Collaboration was key to producing some of the nation’s best journalism in 2018, based on the list of winners and finalists in the 66th Scripps Howard Awards, which were presented at Memorial Hall in Over-the-Rhine Thursday evening.
The Scripps Howard Foundation announced winners in 15 categories. Three of the winning entries and six of the finalists were the result of joint efforts between multiple news organizations. In the Business/Financial category, for example, “Implant Files” investigated the medical-device industry through a collaborative effort with the International Consortium of Investigative Journalists and more than 50 media partners.
“The level of newsroom collaboration we’ve seen across the 2018 entries is remarkable,” said Liz Carter, president and CEO of the Scripps Howard Foundation, in a press release. “The work submitted this year is a true testament to the power and necessity of journalism as witness to the most important events shaping our world, and we applaud all of the Scripps Howard Awards entrants for their enormous dedication to this work.”
The Scripps Howard Foundation also presented more than $170,000 in prize money to winning organizations at this year’s event, hosted by Michelle Miller, co-host of "CBS This Morning: Saturday." The ceremony will be rebroadcast April 21 on Newsy and will air on E.W. Scripps Co. stations throughout the summer.
“The E.W. Scripps Company congratulates the journalists and news organizations honored as this year’s best of the best,” said Scripps CEO Adam Symson in a press release. “The Scripps Howard Awards winners serve as another example of the critical role the free press plays as a check on our democracy.”
The 2018 Scripps Howard Award winners are:
- Breaking News: South Florida Sun Sentinel (Deerfield Beach) for “Parkland: A Breaking News Story that Demanded a Long-Term Commitment” – Coverage of the shooting at Marjorie Stoneman Douglas High School.
- Broadcast – Local Coverage: KNTV (San Jose, California) for “Transgender Kids: A Changing Student Body” – A story exploring the issue of transgender reassignment decisions.
- Broadcast – National, International Coverage: MSNBC for “Putin’s Covert War” – An investigation into the main players in the 2016 election meddling story.
- Business/Financial Reporting: International Consortium of Investigative Journalists, NBC News Investigative Unit, Associated Press and more than 50 media partners for “Implant Files” – An investigation into the medical devices and implants industry and its related injuries and deaths.
- Community Journalism: Knoxville (Tennessee) News Sentinel for “The Devastation of TVA’s Coal Ash Spill” – Coverage of the workers who were sickened cleaning up the country’s worst coal ash spill.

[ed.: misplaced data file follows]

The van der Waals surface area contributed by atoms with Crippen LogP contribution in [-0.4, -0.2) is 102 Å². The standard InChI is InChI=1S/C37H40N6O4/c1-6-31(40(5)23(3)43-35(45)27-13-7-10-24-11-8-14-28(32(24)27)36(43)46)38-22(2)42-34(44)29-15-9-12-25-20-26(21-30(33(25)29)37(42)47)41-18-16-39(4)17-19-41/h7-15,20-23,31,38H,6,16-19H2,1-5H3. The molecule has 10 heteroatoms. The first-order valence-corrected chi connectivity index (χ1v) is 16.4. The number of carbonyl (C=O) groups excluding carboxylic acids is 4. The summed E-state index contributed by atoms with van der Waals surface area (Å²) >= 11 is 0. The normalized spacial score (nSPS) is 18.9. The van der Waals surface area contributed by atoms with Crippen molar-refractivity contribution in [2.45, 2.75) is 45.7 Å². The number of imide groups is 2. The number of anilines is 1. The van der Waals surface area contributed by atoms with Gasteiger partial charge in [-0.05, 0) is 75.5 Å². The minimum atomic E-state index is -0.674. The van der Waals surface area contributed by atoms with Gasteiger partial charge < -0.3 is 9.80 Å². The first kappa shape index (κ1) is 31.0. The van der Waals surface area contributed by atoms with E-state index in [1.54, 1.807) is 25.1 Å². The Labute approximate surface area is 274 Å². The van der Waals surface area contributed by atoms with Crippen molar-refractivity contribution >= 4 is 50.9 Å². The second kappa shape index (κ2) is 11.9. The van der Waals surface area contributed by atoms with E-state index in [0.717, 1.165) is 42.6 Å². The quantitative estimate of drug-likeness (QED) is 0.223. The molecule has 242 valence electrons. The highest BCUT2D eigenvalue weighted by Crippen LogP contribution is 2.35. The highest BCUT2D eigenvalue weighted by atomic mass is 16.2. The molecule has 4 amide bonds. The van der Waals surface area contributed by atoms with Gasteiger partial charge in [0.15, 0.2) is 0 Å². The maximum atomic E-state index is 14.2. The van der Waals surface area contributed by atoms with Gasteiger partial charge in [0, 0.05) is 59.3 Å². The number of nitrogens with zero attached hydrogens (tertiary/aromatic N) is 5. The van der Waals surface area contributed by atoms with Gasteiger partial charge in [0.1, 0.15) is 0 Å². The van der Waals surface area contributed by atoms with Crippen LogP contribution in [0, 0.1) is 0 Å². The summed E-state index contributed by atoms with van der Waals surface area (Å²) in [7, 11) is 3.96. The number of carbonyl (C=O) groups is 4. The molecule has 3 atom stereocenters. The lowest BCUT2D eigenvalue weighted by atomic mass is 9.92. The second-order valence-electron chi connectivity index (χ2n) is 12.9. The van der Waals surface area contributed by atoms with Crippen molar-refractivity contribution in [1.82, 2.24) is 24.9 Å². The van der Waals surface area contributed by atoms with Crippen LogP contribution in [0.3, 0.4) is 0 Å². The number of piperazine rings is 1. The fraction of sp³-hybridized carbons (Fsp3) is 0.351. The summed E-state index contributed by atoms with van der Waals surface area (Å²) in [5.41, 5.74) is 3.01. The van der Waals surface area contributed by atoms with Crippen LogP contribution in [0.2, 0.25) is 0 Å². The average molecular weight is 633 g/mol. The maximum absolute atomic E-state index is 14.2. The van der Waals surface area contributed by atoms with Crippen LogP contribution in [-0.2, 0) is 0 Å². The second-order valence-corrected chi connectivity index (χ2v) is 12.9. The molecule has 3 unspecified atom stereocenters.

- Environmental Reporting: National Geographic for “Planet or Plastic?” – Reporting on the alarming volume of plastic in our world.
- Distinguished Service to the First Amendment: The Dallas Morning News for “Pain and Profit” – An investigation into the failures in Texas’ privatized Medicaid system.
- Human Interest Storytelling: The New York Times and ProPublica for “Blood Will Tell” – An investigation of a forensic technique used in the criminal justice system, despite concerns about its reliability.
- Innovation: BBC for “Anatomy of a Killing” – A project that used forensic analysis of viral video footage to prove the occurrence of a series of executions in Cameroon, Africa.
- Investigative Reporting: Reuters for “Myanmar Burning” – Reporting on the expulsion of Rohingya Muslims in Myanmar.
- Multimedia Journalism: Frontline PBS and The GroundTruth Project for “The Last Generation: An Interactive Film on the Marshall Islands” – A collaborative reporting project on climate change and its effect on the population of the Marshall Islands.
- Opinion: Palestine (Texas) Herald-Press for “What Are They Hiding?” – Commentary that questioned two issues affecting the Palestine community: an athletic commission’s treatment of a football player and the state of Texas’ rush to execute condemned prisoners.
- Radio/Podcast: Michigan Radio for “Believed” – A podcast that tells the stories of survivors of abuse by former Olympic gymnastics doctor Larry Nassar.
- Topic of the Year: Midterm Elections: Vice News for “She’s Running” – A four-part web series on female candidates running for office in the 2018 midterm elections.
- Visual Journalism: Marcus Yam of the Los Angeles Times for his newspaper photojournalism portfolio.
A full list of all awards and finalists with commentary by judges can be found here.